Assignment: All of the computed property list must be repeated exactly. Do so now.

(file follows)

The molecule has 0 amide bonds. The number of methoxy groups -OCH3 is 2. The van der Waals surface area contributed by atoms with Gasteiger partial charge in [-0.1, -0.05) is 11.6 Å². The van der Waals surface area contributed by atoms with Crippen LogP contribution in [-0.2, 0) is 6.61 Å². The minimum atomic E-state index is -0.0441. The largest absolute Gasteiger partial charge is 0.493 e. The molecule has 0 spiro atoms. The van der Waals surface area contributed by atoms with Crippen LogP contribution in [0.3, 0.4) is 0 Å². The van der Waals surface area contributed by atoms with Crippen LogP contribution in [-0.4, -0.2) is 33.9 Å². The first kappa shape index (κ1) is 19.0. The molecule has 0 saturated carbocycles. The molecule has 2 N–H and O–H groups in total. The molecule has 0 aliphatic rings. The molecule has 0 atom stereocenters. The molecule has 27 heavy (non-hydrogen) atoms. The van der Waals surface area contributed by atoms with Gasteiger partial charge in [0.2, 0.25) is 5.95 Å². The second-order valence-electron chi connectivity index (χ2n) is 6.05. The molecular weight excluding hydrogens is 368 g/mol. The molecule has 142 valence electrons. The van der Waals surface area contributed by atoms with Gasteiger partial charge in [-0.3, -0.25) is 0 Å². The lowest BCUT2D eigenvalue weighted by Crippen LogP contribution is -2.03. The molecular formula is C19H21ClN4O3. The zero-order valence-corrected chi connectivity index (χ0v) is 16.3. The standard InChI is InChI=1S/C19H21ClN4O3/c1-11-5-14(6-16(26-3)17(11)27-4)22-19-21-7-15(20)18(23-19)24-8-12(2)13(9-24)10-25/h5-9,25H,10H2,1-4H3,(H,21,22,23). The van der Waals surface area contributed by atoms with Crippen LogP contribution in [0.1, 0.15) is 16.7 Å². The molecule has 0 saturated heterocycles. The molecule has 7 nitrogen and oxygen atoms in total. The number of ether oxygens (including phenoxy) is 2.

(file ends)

The molecule has 0 amide bonds. The number of methoxy groups -OCH3 is 2. The van der Waals surface area contributed by atoms with Gasteiger partial charge in [-0.1, -0.05) is 11.6 Å². The van der Waals surface area contributed by atoms with Crippen LogP contribution in [-0.2, 0) is 6.61 Å². The minimum atomic E-state index is -0.0441. The largest absolute Gasteiger partial charge is 0.493 e. The molecule has 0 spiro atoms. The van der Waals surface area contributed by atoms with Crippen LogP contribution in [0.3, 0.4) is 0 Å². The van der Waals surface area contributed by atoms with Crippen LogP contribution in [-0.4, -0.2) is 33.9 Å². The first kappa shape index (κ1) is 19.0. The molecule has 0 saturated carbocycles. The molecule has 2 N–H and O–H groups in total. The molecule has 0 aliphatic rings. The molecule has 0 atom stereocenters. The molecule has 27 heavy (non-hydrogen) atoms. The van der Waals surface area contributed by atoms with Gasteiger partial charge in [0.2, 0.25) is 5.95 Å². The second-order valence-electron chi connectivity index (χ2n) is 6.05. The molecular weight excluding hydrogens is 368 g/mol. The molecule has 142 valence electrons. The van der Waals surface area contributed by atoms with Gasteiger partial charge in [-0.3, -0.25) is 0 Å². The lowest BCUT2D eigenvalue weighted by Crippen LogP contribution is -2.03. The molecular formula is C19H21ClN4O3. The zero-order valence-corrected chi connectivity index (χ0v) is 16.3. The standard InChI is InChI=1S/C19H21ClN4O3/c1-11-5-14(6-16(26-3)17(11)27-4)22-19-21-7-15(20)18(23-19)24-8-12(2)13(9-24)10-25/h5-9,25H,10H2,1-4H3,(H,21,22,23). The van der Waals surface area contributed by atoms with Crippen LogP contribution in [0.1, 0.15) is 16.7 Å². The molecule has 0 saturated heterocycles. The molecule has 7 nitrogen and oxygen atoms in total. The number of ether oxygens (including phenoxy) is 2.